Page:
Estates Theatre

The Estates Theatre or Stavovské divadlo is a historic theatre in Prague, Czech Republic. The Estates Theatre was annexed to the National Theatre in 1948 and currently draws on three artistic ensembles, opera, ballet, and drama, which perform at the Estates Theatre, the National Theatre, and the Kolowrat Theatre (separate building, Kolowrat Palace).

Stavovské divadlo
Estates Theatre
  • Nostitzsches Nationaltheater
  • Deutsches Landestheater
  • Tyl Theatre
Czech Republic
Coordinates50°05′10″N 14°25′26″E
OperatorNational Theatre (Prague)
Opened1783 (1783)
ArchitectAnton Haffenecker


The Estates Theatre was built during the late 18th century in response to Enlightenment thought regarding general access to the theatre, and theatres themselves demonstrating the cultural standards of a nation. The Estates Theatre was designed by Anton Haffenecker and built in a little less than two years for the aristocrat František Antonín Count Nostitz Rieneck.

Prague's first standing public theatre, the Sporck Theatre, operated from 1724 to 1735. The owner of this theatre, Count Franz Anton von Sporck, permitted the free use of it to subsidize the commercial venture of the Venetian impresario Antonio Denzio.[1] The next commercial theatre, the "Kotzentheater" or Divadlo v Kotcích, operated sporadically from 1739–1783 under a series of Italian impresarios. The final closure of the "Kotzentheater" coincided with the opening of Count Nostitz’s "Nostitzsches Nationaltheater." The theatre opened in 1783 with a performance of the tragedy Emilia Galotti by the German playwright Gotthold Ephraim Lessing. The building itself was constructed in a Neoclassical style and remains one of the few European theatres to be preserved in its almost original state to the present day. Its motto, Patriae et Musis "To the Native Land and the Muses"), which is inscribed above the portal, should also be noted as reflecting the original intentions of its creator.

The Estates Theatre has undergone several changes in its history. It first acquired the name Royal Theatre of the Estates in 1798 when it was purchased by the Bohemian Estates. With the opening of the Provisional Theatre in 1862, the Czech ensemble left and the Theatre of the Estates was dedicated to a solely German ensemble and was renamed to Deutsches Landestheater (Provincial German Theatre). During the period between 1920 and 1948 the theatre regained the name Theatre of the Estates and became affiliated with the National Theatre. In 1948 the theatre was renamed the Tyl Theatre (after dramatist J.K. Tyl) and would be known as such until 1990 when, at the end of an eight-year reconstruction project, it became known again as the Estates Theatre.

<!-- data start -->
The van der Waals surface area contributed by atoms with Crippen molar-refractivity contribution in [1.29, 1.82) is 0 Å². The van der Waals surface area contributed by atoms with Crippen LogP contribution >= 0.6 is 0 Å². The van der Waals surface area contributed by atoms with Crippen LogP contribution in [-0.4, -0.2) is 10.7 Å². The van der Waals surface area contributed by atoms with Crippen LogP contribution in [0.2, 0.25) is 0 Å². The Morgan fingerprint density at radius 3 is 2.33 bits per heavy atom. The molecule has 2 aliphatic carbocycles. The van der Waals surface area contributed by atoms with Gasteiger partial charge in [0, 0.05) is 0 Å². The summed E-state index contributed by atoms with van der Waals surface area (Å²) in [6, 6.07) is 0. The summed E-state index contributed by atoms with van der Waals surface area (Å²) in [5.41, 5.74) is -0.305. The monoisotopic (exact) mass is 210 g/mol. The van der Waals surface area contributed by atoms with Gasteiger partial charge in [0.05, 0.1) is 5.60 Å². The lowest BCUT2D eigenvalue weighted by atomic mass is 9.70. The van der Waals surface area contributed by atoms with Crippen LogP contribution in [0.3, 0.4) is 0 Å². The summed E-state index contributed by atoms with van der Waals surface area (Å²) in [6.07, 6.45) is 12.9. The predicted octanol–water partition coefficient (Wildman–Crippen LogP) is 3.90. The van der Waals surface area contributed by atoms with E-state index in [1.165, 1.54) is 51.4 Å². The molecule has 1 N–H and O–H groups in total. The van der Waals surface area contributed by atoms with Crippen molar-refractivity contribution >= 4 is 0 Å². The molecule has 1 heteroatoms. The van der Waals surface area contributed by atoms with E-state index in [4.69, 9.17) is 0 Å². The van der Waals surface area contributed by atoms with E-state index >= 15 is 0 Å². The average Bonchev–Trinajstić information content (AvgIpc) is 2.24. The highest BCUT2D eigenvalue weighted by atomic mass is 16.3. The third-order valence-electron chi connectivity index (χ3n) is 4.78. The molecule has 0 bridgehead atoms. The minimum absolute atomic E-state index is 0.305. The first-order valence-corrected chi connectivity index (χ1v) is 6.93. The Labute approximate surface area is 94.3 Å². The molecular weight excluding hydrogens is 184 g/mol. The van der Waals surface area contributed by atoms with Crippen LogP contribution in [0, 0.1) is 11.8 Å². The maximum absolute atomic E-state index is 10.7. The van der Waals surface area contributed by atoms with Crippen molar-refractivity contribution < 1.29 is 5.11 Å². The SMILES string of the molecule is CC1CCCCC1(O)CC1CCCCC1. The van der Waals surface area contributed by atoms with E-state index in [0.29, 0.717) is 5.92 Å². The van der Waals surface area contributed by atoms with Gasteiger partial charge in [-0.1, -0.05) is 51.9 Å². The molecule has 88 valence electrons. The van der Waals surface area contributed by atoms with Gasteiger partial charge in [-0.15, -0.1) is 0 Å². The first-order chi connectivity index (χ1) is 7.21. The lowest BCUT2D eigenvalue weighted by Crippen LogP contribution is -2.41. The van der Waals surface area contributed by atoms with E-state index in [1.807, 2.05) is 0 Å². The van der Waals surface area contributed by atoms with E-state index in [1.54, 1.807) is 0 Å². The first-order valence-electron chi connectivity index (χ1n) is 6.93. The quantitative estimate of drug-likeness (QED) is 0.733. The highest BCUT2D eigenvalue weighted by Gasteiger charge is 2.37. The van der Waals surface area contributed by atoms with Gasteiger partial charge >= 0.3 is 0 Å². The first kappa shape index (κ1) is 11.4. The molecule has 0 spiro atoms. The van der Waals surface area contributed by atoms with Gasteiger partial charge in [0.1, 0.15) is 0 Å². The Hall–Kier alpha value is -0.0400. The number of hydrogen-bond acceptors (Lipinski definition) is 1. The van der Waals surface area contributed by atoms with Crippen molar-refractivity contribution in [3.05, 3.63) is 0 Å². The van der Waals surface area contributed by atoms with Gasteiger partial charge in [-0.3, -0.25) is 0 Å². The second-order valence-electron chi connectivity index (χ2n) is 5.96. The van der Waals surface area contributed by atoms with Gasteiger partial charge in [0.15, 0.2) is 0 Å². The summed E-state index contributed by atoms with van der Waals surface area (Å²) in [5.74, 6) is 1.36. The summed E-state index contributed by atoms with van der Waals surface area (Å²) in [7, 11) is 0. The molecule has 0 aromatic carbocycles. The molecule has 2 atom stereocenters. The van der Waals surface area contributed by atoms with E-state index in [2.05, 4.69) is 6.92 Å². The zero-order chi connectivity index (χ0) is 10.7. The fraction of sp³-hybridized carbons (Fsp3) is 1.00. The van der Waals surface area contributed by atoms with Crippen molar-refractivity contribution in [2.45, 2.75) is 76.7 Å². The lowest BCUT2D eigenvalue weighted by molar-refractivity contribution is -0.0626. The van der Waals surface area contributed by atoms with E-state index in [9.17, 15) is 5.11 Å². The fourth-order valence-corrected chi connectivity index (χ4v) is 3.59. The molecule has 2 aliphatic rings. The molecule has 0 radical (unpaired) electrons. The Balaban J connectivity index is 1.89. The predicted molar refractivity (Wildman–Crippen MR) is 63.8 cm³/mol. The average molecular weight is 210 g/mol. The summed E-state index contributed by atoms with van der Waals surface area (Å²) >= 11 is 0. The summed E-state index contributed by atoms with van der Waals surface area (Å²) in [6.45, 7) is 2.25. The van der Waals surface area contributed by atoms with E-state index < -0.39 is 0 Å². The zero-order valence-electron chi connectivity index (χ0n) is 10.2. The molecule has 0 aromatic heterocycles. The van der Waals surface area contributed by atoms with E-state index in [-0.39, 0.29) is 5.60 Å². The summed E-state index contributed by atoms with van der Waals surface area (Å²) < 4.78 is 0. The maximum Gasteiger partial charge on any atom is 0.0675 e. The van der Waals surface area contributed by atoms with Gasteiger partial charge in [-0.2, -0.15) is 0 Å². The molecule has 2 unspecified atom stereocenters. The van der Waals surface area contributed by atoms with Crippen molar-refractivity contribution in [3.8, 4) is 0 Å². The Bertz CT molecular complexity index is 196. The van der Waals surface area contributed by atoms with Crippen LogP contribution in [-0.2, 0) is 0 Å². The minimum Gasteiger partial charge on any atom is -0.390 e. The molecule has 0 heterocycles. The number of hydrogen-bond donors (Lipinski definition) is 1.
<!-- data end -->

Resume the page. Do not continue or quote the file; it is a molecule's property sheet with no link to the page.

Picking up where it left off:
Productions and artists

While the theatre was initially built with the intention of producing German dramas and Italian operas, works in other languages were also staged. Czech productions were first staged in 1785 in order to reach a broader Czech audience but by 1812 they became a regular feature of Sunday and holiday matinées. The somewhat political nature of these performances later led to idea of founding a National Theatre after 1848 with the defeat of the revolution and the departure of J.K. Tyl. Many of the founding Czech dramatists were involved in the Estates Theatre, such as the brothers Thám (Karel and Václav), J.K. Tyl, Ján Kollár, and so on. The first Czech modern opera, František Škroup’s The Tinker, was staged here in 1826 and in 1834 the premiere of the song “Where is my Home?” (Kde domov můj) was performed by bass Karel Strakatý (words by Tyl, music by Škroup), which would later become the Czech national anthem.

The Estates Theatre was not limited to native participants; many famous European artists were also active. Individuals such as Carl Maria von Weber, Anton Rubinstein, Karl Goldmark, and Gustav Mahler conducted at the Estates Theatre. Other famous names include the actors A.W. Iffland, F. Raimund, J.N. Nestroy, along with opera singer Angelica Catalani and violin virtuoso Niccolò Paganini.

One of the Estates Theatre’s many claims to glory is its strong link with Wolfgang Amadeus Mozart, who conducted the world premiere of his opera Don Giovanni here in October 1787. Also, in 1791, Mozart’s La Clemenza di Tito was staged in public here for the first time in celebration of the coronation of Emperor Leopold II. It is the only theatre left standing where Mozart performed.

Anton Jaich, the set designer, worked here from 1846 to 1861.[2]

Recent history

The Estates Theatre currently offers performances of dramas, ballets and operas with the focus of the opera company on the work of Wolfgang Amadeus Mozart. A more contemporary claim to fame originates from the Oscar-winning film Amadeus, directed by Czech director Miloš Forman. The scenes of Mozart in Prague were shot at the Estates Theatre for authenticity.

Because Mozart conducted the 1787 premiere of Don Giovanni in the Estates Theatre, the ghost statue outside the theatre represents the opera’s character Il Commendatore.[3]



  1. A misconception that the Sporck theatre operated as a private theatre under the auspices of the count is dispelled in Daniel E. Freeman, The Opera Theater of Count Franz Anton von Sporck in Prague (Stuyvesant, N.Y.: Pendragon Press, 1992).
  2. "Peter Anton Jaich". NTERNETOVÁ ENCYKLOPEDIE DĚJIN MĚSTA BRNA. Irena Loskot. Retrieved 5 September 2017.
  3. "Top 10 strangest statues in Prague | Prague Post". Prague Post. 29 March 2014.
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